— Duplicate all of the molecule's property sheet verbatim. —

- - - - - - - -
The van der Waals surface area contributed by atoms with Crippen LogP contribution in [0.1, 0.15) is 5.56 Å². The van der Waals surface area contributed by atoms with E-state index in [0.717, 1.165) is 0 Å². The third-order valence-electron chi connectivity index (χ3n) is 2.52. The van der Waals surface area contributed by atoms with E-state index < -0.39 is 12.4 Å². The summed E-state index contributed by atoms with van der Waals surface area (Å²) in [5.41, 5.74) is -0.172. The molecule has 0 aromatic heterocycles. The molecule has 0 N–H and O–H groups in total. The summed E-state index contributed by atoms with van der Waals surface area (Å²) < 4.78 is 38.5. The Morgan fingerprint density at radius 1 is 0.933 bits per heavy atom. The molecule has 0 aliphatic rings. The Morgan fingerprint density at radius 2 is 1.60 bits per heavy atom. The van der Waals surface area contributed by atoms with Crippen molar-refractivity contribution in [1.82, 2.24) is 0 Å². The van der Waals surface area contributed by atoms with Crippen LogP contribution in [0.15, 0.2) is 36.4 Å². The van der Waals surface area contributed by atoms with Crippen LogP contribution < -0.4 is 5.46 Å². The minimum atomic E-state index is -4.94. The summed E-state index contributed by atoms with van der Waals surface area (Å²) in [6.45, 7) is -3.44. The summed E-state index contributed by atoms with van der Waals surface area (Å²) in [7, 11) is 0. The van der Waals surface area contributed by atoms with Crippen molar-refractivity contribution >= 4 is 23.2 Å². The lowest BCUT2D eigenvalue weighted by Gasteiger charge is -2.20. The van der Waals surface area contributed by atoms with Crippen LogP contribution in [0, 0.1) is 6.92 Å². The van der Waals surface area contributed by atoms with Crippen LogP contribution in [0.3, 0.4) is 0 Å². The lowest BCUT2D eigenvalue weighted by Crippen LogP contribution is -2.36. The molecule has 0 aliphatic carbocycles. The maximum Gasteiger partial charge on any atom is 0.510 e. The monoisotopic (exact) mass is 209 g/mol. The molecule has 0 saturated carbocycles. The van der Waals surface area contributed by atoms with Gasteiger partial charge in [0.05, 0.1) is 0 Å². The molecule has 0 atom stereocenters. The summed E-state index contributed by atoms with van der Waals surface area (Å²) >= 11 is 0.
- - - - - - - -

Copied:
The van der Waals surface area contributed by atoms with Crippen LogP contribution in [0.1, 0.15) is 5.56 Å². The van der Waals surface area contributed by atoms with E-state index in [0.717, 1.165) is 0 Å². The third-order valence-electron chi connectivity index (χ3n) is 2.52. The van der Waals surface area contributed by atoms with E-state index < -0.39 is 12.4 Å². The summed E-state index contributed by atoms with van der Waals surface area (Å²) in [5.41, 5.74) is -0.172. The molecule has 0 aromatic heterocycles. The molecule has 0 N–H and O–H groups in total. The summed E-state index contributed by atoms with van der Waals surface area (Å²) < 4.78 is 38.5. The Morgan fingerprint density at radius 1 is 0.933 bits per heavy atom. The molecule has 0 aliphatic rings. The Morgan fingerprint density at radius 2 is 1.60 bits per heavy atom. The van der Waals surface area contributed by atoms with Crippen molar-refractivity contribution in [1.82, 2.24) is 0 Å². The van der Waals surface area contributed by atoms with Crippen LogP contribution in [0.15, 0.2) is 36.4 Å². The van der Waals surface area contributed by atoms with Crippen LogP contribution < -0.4 is 5.46 Å². The minimum atomic E-state index is -4.94. The summed E-state index contributed by atoms with van der Waals surface area (Å²) in [6.45, 7) is -3.44. The summed E-state index contributed by atoms with van der Waals surface area (Å²) in [7, 11) is 0. The van der Waals surface area contributed by atoms with Crippen molar-refractivity contribution >= 4 is 23.2 Å². The lowest BCUT2D eigenvalue weighted by Gasteiger charge is -2.20. The van der Waals surface area contributed by atoms with Crippen LogP contribution in [0, 0.1) is 6.92 Å². The van der Waals surface area contributed by atoms with Crippen LogP contribution in [0.3, 0.4) is 0 Å². The lowest BCUT2D eigenvalue weighted by Crippen LogP contribution is -2.36. The molecule has 0 aliphatic carbocycles. The maximum Gasteiger partial charge on any atom is 0.510 e. The monoisotopic (exact) mass is 209 g/mol. The molecule has 0 saturated carbocycles. The van der Waals surface area contributed by atoms with Gasteiger partial charge in [0.05, 0.1) is 0 Å². The molecule has 0 atom stereocenters. The summed E-state index contributed by atoms with van der Waals surface area (Å²) >= 11 is 0.